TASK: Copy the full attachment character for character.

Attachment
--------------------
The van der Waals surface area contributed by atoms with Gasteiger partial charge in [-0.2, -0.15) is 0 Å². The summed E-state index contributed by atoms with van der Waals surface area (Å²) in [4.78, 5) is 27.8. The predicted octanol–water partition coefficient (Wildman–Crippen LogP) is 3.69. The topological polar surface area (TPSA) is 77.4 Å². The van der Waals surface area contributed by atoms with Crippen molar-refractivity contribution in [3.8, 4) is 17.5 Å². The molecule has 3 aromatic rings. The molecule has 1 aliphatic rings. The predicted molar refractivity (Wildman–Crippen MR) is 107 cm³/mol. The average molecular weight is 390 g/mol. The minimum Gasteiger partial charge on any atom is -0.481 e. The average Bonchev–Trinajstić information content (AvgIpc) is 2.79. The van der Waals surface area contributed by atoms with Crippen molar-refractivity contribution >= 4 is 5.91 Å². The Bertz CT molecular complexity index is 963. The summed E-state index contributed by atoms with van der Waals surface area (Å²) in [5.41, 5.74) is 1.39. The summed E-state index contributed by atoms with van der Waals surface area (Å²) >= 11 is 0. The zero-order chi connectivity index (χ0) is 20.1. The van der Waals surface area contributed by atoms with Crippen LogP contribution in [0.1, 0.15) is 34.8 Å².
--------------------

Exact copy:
The van der Waals surface area contributed by atoms with Gasteiger partial charge in [-0.2, -0.15) is 0 Å². The summed E-state index contributed by atoms with van der Waals surface area (Å²) in [4.78, 5) is 27.8. The predicted octanol–water partition coefficient (Wildman–Crippen LogP) is 3.69. The topological polar surface area (TPSA) is 77.4 Å². The van der Waals surface area contributed by atoms with Crippen molar-refractivity contribution in [3.8, 4) is 17.5 Å². The molecule has 3 aromatic rings. The molecule has 1 aliphatic rings. The predicted molar refractivity (Wildman–Crippen MR) is 107 cm³/mol. The average molecular weight is 390 g/mol. The minimum Gasteiger partial charge on any atom is -0.481 e. The average Bonchev–Trinajstić information content (AvgIpc) is 2.79. The van der Waals surface area contributed by atoms with Crippen molar-refractivity contribution >= 4 is 5.91 Å². The Bertz CT molecular complexity index is 963. The summed E-state index contributed by atoms with van der Waals surface area (Å²) in [5.41, 5.74) is 1.39. The summed E-state index contributed by atoms with van der Waals surface area (Å²) >= 11 is 0. The zero-order chi connectivity index (χ0) is 20.1. The van der Waals surface area contributed by atoms with Crippen LogP contribution in [0.1, 0.15) is 34.8 Å².